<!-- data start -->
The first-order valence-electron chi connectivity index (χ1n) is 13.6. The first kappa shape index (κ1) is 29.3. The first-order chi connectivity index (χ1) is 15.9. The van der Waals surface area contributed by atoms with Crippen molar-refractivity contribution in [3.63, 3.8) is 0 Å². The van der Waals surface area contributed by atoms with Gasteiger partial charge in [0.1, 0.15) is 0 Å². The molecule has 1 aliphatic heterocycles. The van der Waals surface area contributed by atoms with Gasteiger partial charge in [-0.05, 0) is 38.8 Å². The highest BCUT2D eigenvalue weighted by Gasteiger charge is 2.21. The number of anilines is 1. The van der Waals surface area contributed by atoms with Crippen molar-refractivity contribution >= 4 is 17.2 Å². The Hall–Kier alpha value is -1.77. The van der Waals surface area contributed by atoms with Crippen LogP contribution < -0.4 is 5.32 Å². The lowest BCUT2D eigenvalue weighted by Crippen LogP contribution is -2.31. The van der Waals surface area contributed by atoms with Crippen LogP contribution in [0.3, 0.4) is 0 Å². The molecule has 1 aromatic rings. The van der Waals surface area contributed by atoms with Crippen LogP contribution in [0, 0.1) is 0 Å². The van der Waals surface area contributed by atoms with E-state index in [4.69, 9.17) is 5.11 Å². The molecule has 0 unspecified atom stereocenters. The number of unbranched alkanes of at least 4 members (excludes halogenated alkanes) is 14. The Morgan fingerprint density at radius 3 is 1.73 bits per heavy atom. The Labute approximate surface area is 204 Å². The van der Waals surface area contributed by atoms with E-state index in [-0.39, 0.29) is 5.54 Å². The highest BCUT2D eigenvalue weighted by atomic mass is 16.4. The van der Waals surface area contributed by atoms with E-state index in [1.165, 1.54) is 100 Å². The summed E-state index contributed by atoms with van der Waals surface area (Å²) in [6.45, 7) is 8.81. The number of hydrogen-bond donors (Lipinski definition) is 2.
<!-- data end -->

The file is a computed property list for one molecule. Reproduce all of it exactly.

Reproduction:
The first-order valence-electron chi connectivity index (χ1n) is 13.6. The first kappa shape index (κ1) is 29.3. The first-order chi connectivity index (χ1) is 15.9. The van der Waals surface area contributed by atoms with Crippen molar-refractivity contribution in [3.63, 3.8) is 0 Å². The van der Waals surface area contributed by atoms with Gasteiger partial charge in [0.1, 0.15) is 0 Å². The molecule has 1 aliphatic heterocycles. The van der Waals surface area contributed by atoms with Gasteiger partial charge in [-0.05, 0) is 38.8 Å². The highest BCUT2D eigenvalue weighted by Gasteiger charge is 2.21. The number of anilines is 1. The van der Waals surface area contributed by atoms with Crippen molar-refractivity contribution >= 4 is 17.2 Å². The Hall–Kier alpha value is -1.77. The van der Waals surface area contributed by atoms with Crippen LogP contribution < -0.4 is 5.32 Å². The lowest BCUT2D eigenvalue weighted by Crippen LogP contribution is -2.31. The van der Waals surface area contributed by atoms with Crippen LogP contribution in [0.3, 0.4) is 0 Å². The molecule has 1 aromatic rings. The van der Waals surface area contributed by atoms with Crippen LogP contribution in [0, 0.1) is 0 Å². The van der Waals surface area contributed by atoms with E-state index in [4.69, 9.17) is 5.11 Å². The molecule has 0 unspecified atom stereocenters. The number of unbranched alkanes of at least 4 members (excludes halogenated alkanes) is 14. The Morgan fingerprint density at radius 3 is 1.73 bits per heavy atom. The Labute approximate surface area is 204 Å². The van der Waals surface area contributed by atoms with E-state index in [-0.39, 0.29) is 5.54 Å². The highest BCUT2D eigenvalue weighted by atomic mass is 16.4. The van der Waals surface area contributed by atoms with E-state index in [1.165, 1.54) is 100 Å². The summed E-state index contributed by atoms with van der Waals surface area (Å²) in [6.45, 7) is 8.81. The number of hydrogen-bond donors (Lipinski definition) is 2.